Fact: The communications industry is big business. Converged communicators who have been in any number of recent classes – COM3332 (New Communication Technology in Contemporary Society), MMC3200 (Law and Ethics in Communication), GEB3373 (International Business), and more – know this fact well. We’ve also seen how the trend of conglomeration, with its vast array of effects, has transformed the media landscape in the last 20 years to one increasingly dominated by a small number of very large companies. But even “very large companies” can get “very larger” (not actually a valid English construction). Case in point: Today’s announcement, as reported by the New York Times, that AT&T is planning to acquire DirecTV.
Just how big is this deal? Early reports indicate that the purchase will cost AT&T about $48 billion (with a B), a huge number. Counting debt now assumed by AT&T, the total value of the deal is close to $67 billion. For that price, AT&T could have bought about 150,000 Ferrari F12berlinettas (valued at about $447,000 apiece) or 3 billion copies of Lev Manovich’s The Language of New Media (assuming that many had ever been printed in the first place, which is not the case). Why didn’t AT&T just splurge on fancy cars or try to corner the market in media theory texts? The answer is that AT&T believes DirecTV will be worth a lot, bringing a giant return on investment.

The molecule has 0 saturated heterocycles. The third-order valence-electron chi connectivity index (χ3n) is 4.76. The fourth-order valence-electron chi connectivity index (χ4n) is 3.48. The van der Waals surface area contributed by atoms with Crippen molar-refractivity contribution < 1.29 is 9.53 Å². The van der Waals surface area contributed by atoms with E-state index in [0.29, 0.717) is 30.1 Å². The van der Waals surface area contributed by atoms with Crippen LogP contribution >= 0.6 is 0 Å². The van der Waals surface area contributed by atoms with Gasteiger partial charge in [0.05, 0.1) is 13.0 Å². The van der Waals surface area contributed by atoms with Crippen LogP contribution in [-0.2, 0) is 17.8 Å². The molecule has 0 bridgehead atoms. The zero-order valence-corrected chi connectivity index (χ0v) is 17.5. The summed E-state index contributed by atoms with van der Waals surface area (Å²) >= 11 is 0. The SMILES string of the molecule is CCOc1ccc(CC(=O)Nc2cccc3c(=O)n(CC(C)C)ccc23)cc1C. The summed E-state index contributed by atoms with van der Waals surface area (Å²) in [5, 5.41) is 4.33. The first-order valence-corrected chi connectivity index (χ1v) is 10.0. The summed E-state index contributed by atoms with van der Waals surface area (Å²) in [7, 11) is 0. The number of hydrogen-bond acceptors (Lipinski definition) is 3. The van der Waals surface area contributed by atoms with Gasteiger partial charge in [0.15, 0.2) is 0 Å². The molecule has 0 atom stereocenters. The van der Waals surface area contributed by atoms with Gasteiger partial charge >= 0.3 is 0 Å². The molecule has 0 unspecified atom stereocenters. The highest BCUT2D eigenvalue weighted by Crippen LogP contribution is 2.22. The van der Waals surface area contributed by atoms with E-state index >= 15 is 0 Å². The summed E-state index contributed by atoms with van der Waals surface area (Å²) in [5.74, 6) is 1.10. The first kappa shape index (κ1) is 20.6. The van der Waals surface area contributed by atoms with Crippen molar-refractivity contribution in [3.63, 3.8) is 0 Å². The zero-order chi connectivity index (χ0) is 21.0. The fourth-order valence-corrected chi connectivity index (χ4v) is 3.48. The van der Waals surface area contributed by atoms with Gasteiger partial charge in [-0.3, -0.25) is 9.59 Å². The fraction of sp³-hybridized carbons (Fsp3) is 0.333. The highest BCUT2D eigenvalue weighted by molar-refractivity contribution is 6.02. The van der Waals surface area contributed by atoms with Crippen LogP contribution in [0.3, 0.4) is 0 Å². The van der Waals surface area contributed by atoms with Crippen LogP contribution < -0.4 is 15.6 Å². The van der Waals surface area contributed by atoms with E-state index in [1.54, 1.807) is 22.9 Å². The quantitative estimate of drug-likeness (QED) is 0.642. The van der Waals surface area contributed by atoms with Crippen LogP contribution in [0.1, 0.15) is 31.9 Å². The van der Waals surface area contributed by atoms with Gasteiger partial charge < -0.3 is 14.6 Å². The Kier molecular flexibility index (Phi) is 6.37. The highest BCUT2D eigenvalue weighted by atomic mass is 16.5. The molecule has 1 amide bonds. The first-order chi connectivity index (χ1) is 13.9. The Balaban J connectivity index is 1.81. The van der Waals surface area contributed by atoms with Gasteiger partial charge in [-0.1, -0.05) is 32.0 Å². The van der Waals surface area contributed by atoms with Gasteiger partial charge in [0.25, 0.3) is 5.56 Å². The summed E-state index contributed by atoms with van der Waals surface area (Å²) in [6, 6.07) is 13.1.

Although it’s impossible to say for sure, experts tend to believe that the government will not oppose this acquisition. In fact, antitrust regulators might even welcome the purchase, because it will create a massive non-cable conglomerate that could act as a check on Comcast, which recently acquired Time Warner in a similar deal within the cable industry. In any case, it’s an example of how mega-money operates in the new world of communications. In today’s media, there’s always room for the big to get bigger.